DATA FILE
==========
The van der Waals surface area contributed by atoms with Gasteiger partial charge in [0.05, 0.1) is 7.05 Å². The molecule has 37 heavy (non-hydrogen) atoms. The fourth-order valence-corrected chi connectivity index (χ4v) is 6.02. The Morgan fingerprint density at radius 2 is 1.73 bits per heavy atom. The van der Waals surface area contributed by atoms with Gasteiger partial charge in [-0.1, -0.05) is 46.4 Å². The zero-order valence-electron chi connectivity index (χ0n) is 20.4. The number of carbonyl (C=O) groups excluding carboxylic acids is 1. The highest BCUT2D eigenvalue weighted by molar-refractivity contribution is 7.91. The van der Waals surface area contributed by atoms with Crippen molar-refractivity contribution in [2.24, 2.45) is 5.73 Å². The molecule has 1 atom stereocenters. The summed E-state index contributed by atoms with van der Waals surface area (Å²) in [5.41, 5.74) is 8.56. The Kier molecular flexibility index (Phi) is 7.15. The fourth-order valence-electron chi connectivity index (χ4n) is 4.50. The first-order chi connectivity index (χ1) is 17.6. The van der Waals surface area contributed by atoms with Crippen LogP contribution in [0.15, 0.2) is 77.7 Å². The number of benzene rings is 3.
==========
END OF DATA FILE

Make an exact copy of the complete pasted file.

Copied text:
The van der Waals surface area contributed by atoms with Gasteiger partial charge in [0.05, 0.1) is 7.05 Å². The molecule has 37 heavy (non-hydrogen) atoms. The fourth-order valence-corrected chi connectivity index (χ4v) is 6.02. The Morgan fingerprint density at radius 2 is 1.73 bits per heavy atom. The van der Waals surface area contributed by atoms with Gasteiger partial charge in [-0.1, -0.05) is 46.4 Å². The zero-order valence-electron chi connectivity index (χ0n) is 20.4. The number of carbonyl (C=O) groups excluding carboxylic acids is 1. The highest BCUT2D eigenvalue weighted by molar-refractivity contribution is 7.91. The van der Waals surface area contributed by atoms with Crippen molar-refractivity contribution in [2.24, 2.45) is 5.73 Å². The molecule has 1 atom stereocenters. The summed E-state index contributed by atoms with van der Waals surface area (Å²) in [5.41, 5.74) is 8.56. The Kier molecular flexibility index (Phi) is 7.15. The fourth-order valence-electron chi connectivity index (χ4n) is 4.50. The first-order chi connectivity index (χ1) is 17.6. The van der Waals surface area contributed by atoms with Crippen LogP contribution in [0.15, 0.2) is 77.7 Å². The number of benzene rings is 3.